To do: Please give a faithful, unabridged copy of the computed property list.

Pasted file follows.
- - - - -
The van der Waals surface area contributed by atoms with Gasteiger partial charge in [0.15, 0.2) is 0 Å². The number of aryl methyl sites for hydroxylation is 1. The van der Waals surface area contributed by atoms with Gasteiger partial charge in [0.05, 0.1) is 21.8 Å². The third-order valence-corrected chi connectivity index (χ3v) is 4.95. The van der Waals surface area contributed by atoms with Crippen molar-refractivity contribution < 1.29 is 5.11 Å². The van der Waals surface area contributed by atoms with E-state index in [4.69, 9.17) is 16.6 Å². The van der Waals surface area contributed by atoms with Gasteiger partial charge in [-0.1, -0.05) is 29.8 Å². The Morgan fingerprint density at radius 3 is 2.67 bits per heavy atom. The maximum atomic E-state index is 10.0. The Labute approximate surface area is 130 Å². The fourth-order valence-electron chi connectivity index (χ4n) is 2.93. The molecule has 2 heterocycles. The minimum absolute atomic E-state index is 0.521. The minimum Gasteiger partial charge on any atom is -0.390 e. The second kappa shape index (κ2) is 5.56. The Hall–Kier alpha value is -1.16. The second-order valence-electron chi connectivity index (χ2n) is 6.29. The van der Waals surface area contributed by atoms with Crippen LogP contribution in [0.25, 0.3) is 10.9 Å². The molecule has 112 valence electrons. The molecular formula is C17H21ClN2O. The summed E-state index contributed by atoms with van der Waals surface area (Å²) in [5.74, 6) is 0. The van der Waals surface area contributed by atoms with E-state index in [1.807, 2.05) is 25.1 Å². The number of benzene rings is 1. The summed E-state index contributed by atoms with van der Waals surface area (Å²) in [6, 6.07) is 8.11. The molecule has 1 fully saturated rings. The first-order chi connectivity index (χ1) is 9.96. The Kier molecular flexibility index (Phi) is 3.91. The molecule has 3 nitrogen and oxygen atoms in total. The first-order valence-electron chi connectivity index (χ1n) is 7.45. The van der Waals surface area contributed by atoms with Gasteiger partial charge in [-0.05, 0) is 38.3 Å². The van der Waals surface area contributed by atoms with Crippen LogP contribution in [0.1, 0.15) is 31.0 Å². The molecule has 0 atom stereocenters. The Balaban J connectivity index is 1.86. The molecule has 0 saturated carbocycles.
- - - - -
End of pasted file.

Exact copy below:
The van der Waals surface area contributed by atoms with Gasteiger partial charge in [0.15, 0.2) is 0 Å². The number of aryl methyl sites for hydroxylation is 1. The van der Waals surface area contributed by atoms with Gasteiger partial charge in [0.05, 0.1) is 21.8 Å². The third-order valence-corrected chi connectivity index (χ3v) is 4.95. The van der Waals surface area contributed by atoms with Crippen molar-refractivity contribution < 1.29 is 5.11 Å². The van der Waals surface area contributed by atoms with E-state index in [4.69, 9.17) is 16.6 Å². The van der Waals surface area contributed by atoms with Gasteiger partial charge in [-0.1, -0.05) is 29.8 Å². The Morgan fingerprint density at radius 3 is 2.67 bits per heavy atom. The maximum atomic E-state index is 10.0. The Labute approximate surface area is 130 Å². The fourth-order valence-electron chi connectivity index (χ4n) is 2.93. The molecule has 2 heterocycles. The minimum absolute atomic E-state index is 0.521. The minimum Gasteiger partial charge on any atom is -0.390 e. The second kappa shape index (κ2) is 5.56. The Hall–Kier alpha value is -1.16. The second-order valence-electron chi connectivity index (χ2n) is 6.29. The van der Waals surface area contributed by atoms with Crippen LogP contribution in [0.25, 0.3) is 10.9 Å². The molecule has 112 valence electrons. The molecular formula is C17H21ClN2O. The summed E-state index contributed by atoms with van der Waals surface area (Å²) in [5.74, 6) is 0. The van der Waals surface area contributed by atoms with E-state index in [1.807, 2.05) is 25.1 Å². The number of benzene rings is 1. The summed E-state index contributed by atoms with van der Waals surface area (Å²) in [6, 6.07) is 8.11. The molecule has 1 fully saturated rings. The first-order chi connectivity index (χ1) is 9.96. The Kier molecular flexibility index (Phi) is 3.91. The molecule has 3 nitrogen and oxygen atoms in total. The first-order valence-electron chi connectivity index (χ1n) is 7.45. The van der Waals surface area contributed by atoms with Gasteiger partial charge in [-0.05, 0) is 38.3 Å². The van der Waals surface area contributed by atoms with Crippen LogP contribution in [0.1, 0.15) is 31.0 Å². The molecule has 0 atom stereocenters. The Balaban J connectivity index is 1.86. The molecule has 0 saturated carbocycles.